I couldn’t have said it better myself.

This is pretty strong stuff from a pope. Remember that it has been fifty years (since the death of pope John XXIII in 1963) since we had a pope who genuinely seems to care about the plight of the poor. Most people are only familiar with sex-obsessed right-wing popes and this new guy is definitely charting a new course which is going to take some getting used to.

Brace yourself for the right-wingers to get into an outright tizzy. Rush Limbaugh has already accused him of being a Marxist and Pamela Geller has accused him of being a Muslim.

I wonder how long it will take for them to see if a pope can be impeached. Or demand to see his birth certificate. Orly Taitz, the world is waiting for you!


  1. voidhawk says

    And yet this man says that curiosity is a terrible thing which distracts people from God, ignoring the fact that it is curiosity about the world which helps us develop better ways of living in it.

  2. mnb0 says

    Yeah, the economic system of the Middle Ages, when the predecessors of Pope Francis were in charge, were so much more beneficial.

  3. sigurd jorsalfar says

    Well it’s nice to see a pope attacking someone else’s beliefs for a change, instead of mine.

  4. says

    the current economic and political systems which he condemns as serving only the interests of the few and ignoring the needs of the many

    I think Sarah Silverman already addressed this topic.
    How much is the vatican worth? How many homeless people could the catholic church help, if they sold their assets and shut down?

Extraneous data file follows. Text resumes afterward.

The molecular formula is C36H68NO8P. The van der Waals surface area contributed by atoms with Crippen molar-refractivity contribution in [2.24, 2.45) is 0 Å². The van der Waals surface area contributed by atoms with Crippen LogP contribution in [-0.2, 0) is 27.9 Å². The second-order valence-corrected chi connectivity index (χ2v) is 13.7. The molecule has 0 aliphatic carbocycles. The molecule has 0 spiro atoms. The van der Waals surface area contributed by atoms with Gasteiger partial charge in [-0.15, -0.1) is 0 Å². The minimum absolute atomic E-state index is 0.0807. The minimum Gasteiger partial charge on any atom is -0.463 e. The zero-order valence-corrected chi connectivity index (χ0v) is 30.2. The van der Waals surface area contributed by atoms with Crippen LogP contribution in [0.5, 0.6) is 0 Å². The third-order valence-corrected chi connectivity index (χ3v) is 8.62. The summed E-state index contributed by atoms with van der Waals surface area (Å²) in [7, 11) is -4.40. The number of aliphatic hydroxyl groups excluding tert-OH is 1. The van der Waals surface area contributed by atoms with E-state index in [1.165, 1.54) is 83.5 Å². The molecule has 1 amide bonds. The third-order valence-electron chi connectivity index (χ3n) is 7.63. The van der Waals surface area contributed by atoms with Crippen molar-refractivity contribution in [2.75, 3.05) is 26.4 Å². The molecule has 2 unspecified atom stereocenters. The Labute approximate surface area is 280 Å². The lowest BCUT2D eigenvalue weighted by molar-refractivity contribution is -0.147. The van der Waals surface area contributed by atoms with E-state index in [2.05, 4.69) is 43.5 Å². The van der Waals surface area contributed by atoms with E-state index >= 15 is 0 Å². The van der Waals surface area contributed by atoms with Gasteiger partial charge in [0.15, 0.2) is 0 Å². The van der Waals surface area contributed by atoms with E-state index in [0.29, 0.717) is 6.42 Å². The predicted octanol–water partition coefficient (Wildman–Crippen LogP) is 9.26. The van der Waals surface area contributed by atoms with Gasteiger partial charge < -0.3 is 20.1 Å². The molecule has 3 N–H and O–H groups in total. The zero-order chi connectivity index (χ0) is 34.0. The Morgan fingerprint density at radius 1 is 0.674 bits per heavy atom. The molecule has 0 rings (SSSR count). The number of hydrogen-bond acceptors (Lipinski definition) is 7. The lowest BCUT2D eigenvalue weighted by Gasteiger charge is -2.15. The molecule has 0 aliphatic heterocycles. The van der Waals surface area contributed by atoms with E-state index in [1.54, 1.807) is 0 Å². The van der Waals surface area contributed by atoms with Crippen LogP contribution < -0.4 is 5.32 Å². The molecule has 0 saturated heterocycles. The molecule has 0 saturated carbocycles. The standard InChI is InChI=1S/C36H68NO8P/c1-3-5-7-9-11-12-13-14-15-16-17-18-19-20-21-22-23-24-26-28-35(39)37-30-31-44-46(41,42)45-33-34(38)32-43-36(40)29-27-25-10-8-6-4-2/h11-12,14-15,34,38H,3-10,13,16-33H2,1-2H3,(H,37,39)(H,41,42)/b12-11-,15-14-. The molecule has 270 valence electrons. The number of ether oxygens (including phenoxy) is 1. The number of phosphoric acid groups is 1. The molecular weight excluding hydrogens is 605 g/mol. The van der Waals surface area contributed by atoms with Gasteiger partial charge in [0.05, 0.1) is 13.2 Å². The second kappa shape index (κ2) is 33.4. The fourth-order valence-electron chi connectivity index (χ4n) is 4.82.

5. G. Priddy says

    The RCC isn’t going away anytime soon. Given that, having a pope who is willing to spend some of the capital of his office promoting greater justice in the world should be seen as a good thing. I’m not excusing his failure to address some of the other injustices perpetuated by the RCC, but the more voices of reason in the world, regardless of their source, is a good thing, IMO.

    Curiously, the holy spirit supposedly leads the Cardinals in electing each pope. Yet, over the past 50+ years, they have chosen popes who have each taken the RCC in very different directions. It’s almost like that rascally ghost can’t make up his mind!

  6. colnago80 says

    I saw this on Benson’s blog but didn’t realize that the lunacy came from Syria, (I thought it came from Saudi Arabia) which, before the current situation, was a fairly secular country. This, perhaps, is a reflection of the rise of Al Qaeda elements in the opposition. I think this sort of stuff explains why the administration is so reluctant to support the opposition, not being able to tell the good guys from the bad guys.

  7. colnago80 says

    To be fair about this, every Pope starting with John XXIII has been to a lesser or greater extent, rather negative about capitalism. Even arch conservatives like Joe the Rat were unenthusiastic.

  8. Al Dente says

    Someone should explain to Rush Limbaugh that there are other forms of economics besides free markets and Marxism.

  9. Wylann says

    True, the RCC isn’t going away, but it’s hard to overlook the hypocrisy of a man living in the lap of luxury, heading an organization that still hides pedophiles from the law. I mean, just because what he’s saying on this specific topic is something we agree with, doesn’t mean we can’t point out the other inequities which the church could address, and more importantly, could actually affect change, whereas these statements are nice, but the church doesn’t have the kind of power to really do anything about it.